The most common injury to the young athletic knee is a tear of the medial meniscus. There are two menisci within each knee, and they function to distribute stress during weight-bearing activities. By distributing stress evenly, menisci can limit articular cartilage surface damage, which is the beginning of arthritic degeneration. Menisci also function to help stabilize the knee and to increase the smooth motion of the knee joints.
Meniscal tears most often occur behind the knee. The tears occur when the knee is twisted while in a flexed, weight-bearing position. This creates a shear force on the meniscus, causing it to tear. Unfortunately, meniscal tears usually do not heal themselves once they have reached a substantial length (1 cm). When meniscal tears of this length or greater occur, mechanical problems and pains are caused and require medical attention.
Meniscal tears often occur in association with other injuries to the knee. Perhaps the most common of these is an anterior cruciate ligament (ACL) tear.
Typical symptoms include:
- Pain along joint line, usually posteriorly
- Clicking and sometimes a locking feeling with activities
- Mild swelling, especially following activities
- Vague, aching pain throughout the day
Care of meniscal tears is dependent on your age, as well as the size, length, and quality of the tear. As an athlete ages, the meniscus becomes less vascular and, therefore, less able to heal and/or be repaired. For this reason, degenerative meniscal tears usually occur in individuals aged 35 and over and are commonly treated by surgical excision of the tear.
Many meniscal tears are small and will not become symptomatic, but tears that are big enough to cause symptoms can be treated non-operatively, especially in older individuals. A course of activity modification followed by therapy and a gradual return to sports is successful in approximately 50 percent of these individuals. The tear itself does not heal but rather is “ground-down” to a point where it is no longer symptomatic. When this does occur, a patient feels better within three weeks and is able to return to normal activities by six weeks.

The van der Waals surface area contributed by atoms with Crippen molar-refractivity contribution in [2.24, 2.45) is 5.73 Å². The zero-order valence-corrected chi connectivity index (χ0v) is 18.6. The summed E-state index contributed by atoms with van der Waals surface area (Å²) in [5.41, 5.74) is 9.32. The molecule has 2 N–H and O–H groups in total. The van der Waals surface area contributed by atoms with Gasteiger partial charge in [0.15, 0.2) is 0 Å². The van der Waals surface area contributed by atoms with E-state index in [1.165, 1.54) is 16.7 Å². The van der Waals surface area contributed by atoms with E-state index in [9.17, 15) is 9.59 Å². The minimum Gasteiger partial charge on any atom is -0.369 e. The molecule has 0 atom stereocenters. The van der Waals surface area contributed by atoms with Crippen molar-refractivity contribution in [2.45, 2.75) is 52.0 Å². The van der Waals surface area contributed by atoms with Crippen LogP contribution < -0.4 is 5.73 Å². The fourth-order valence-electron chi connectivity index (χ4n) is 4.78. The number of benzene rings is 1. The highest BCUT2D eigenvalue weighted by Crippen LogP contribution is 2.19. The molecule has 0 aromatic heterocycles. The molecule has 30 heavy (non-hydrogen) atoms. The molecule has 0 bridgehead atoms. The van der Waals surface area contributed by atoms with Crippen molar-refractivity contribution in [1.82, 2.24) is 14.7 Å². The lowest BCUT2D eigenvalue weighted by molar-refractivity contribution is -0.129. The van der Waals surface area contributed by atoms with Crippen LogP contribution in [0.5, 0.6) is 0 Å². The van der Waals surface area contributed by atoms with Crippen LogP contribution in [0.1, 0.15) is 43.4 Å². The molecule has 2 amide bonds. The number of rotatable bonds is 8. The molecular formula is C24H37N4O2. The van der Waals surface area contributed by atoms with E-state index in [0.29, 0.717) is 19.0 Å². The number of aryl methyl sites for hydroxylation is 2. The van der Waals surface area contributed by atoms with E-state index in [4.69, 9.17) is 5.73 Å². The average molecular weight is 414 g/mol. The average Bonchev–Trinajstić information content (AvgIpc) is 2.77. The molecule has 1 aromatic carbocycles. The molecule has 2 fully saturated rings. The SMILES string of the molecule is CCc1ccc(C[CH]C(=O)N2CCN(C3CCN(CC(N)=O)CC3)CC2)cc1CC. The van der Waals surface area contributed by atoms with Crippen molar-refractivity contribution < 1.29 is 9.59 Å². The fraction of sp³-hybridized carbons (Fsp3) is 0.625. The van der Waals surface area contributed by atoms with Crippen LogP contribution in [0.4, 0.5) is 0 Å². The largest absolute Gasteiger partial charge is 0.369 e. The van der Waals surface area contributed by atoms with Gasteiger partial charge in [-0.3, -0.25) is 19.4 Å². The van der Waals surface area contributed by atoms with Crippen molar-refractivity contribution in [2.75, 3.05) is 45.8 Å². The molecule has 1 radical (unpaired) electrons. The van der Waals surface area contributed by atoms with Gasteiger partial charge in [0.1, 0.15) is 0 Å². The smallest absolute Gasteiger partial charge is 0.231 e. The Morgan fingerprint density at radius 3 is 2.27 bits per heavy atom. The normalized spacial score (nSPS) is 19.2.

Note: This form of treatment is not recommended in young, healthy individuals as this age group has a greater potential to worsen their tear by walking or playing on it. Younger individuals can often have their tear repaired surgically. Provided the tissue that is torn is not itself damaged, the repair can be performed, saving the overall function of the meniscus. Ultimately, this can lead to a longer, higher functioning ability of the knee and presumably less likelihood of post-traumatic arthritis. However, this possibility decreases the longer surgical intervention is delayed.
Alternative treatments can include glucosamine, hyaluronic acid, and non-steroidal anti-inflammatory medications (NSAIDs).
If surgical intervention is needed, partial meniscectomies can be done arthroscopically. As long as less than 20 percent of the meniscus itself is removed, little long-term detrimental effect to the knee is caused. Removing larger portions of the meniscus, however, can be a predecessor to progressive, degenerative arthritis.
Rehabilitation following meniscal surgery is relatively straight forward with the reduction of swelling and effusion followed by establishing normal range-of-motion (ROM) and strengthening. Meniscectomies are minimally painful and normal functional ability returns to the knee usually within six weeks, postoperatively.